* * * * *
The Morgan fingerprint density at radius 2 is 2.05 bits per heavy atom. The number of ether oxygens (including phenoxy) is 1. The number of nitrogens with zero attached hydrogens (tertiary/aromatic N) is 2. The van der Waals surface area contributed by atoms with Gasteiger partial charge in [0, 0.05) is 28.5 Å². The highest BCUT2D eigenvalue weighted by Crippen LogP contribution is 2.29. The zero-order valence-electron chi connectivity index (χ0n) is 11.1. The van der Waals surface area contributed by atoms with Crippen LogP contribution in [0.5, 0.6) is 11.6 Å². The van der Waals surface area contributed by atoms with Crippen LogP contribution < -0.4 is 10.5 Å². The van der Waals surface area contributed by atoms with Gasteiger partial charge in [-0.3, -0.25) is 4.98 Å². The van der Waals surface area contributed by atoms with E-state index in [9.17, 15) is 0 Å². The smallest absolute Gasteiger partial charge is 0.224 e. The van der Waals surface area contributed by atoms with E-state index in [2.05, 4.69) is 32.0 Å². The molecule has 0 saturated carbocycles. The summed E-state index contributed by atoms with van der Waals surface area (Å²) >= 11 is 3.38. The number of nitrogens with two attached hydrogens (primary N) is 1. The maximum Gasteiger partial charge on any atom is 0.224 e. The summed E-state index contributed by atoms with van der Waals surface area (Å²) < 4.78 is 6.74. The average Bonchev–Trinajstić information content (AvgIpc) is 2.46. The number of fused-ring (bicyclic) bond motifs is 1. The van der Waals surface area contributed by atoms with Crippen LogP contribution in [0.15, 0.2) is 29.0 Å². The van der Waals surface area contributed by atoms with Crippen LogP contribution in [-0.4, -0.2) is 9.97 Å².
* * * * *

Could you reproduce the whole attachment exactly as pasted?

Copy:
The Morgan fingerprint density at radius 2 is 2.05 bits per heavy atom. The number of ether oxygens (including phenoxy) is 1. The number of nitrogens with zero attached hydrogens (tertiary/aromatic N) is 2. The van der Waals surface area contributed by atoms with Gasteiger partial charge in [0, 0.05) is 28.5 Å². The highest BCUT2D eigenvalue weighted by Crippen LogP contribution is 2.29. The zero-order valence-electron chi connectivity index (χ0n) is 11.1. The van der Waals surface area contributed by atoms with Crippen LogP contribution in [0.5, 0.6) is 11.6 Å². The van der Waals surface area contributed by atoms with Crippen LogP contribution < -0.4 is 10.5 Å². The van der Waals surface area contributed by atoms with Gasteiger partial charge in [-0.3, -0.25) is 4.98 Å². The van der Waals surface area contributed by atoms with E-state index in [9.17, 15) is 0 Å². The smallest absolute Gasteiger partial charge is 0.224 e. The van der Waals surface area contributed by atoms with E-state index in [2.05, 4.69) is 32.0 Å². The molecule has 0 saturated carbocycles. The summed E-state index contributed by atoms with van der Waals surface area (Å²) >= 11 is 3.38. The number of nitrogens with two attached hydrogens (primary N) is 1. The maximum Gasteiger partial charge on any atom is 0.224 e. The summed E-state index contributed by atoms with van der Waals surface area (Å²) < 4.78 is 6.74. The average Bonchev–Trinajstić information content (AvgIpc) is 2.46. The number of fused-ring (bicyclic) bond motifs is 1. The van der Waals surface area contributed by atoms with Crippen LogP contribution in [0.15, 0.2) is 29.0 Å². The van der Waals surface area contributed by atoms with Crippen LogP contribution in [-0.4, -0.2) is 9.97 Å².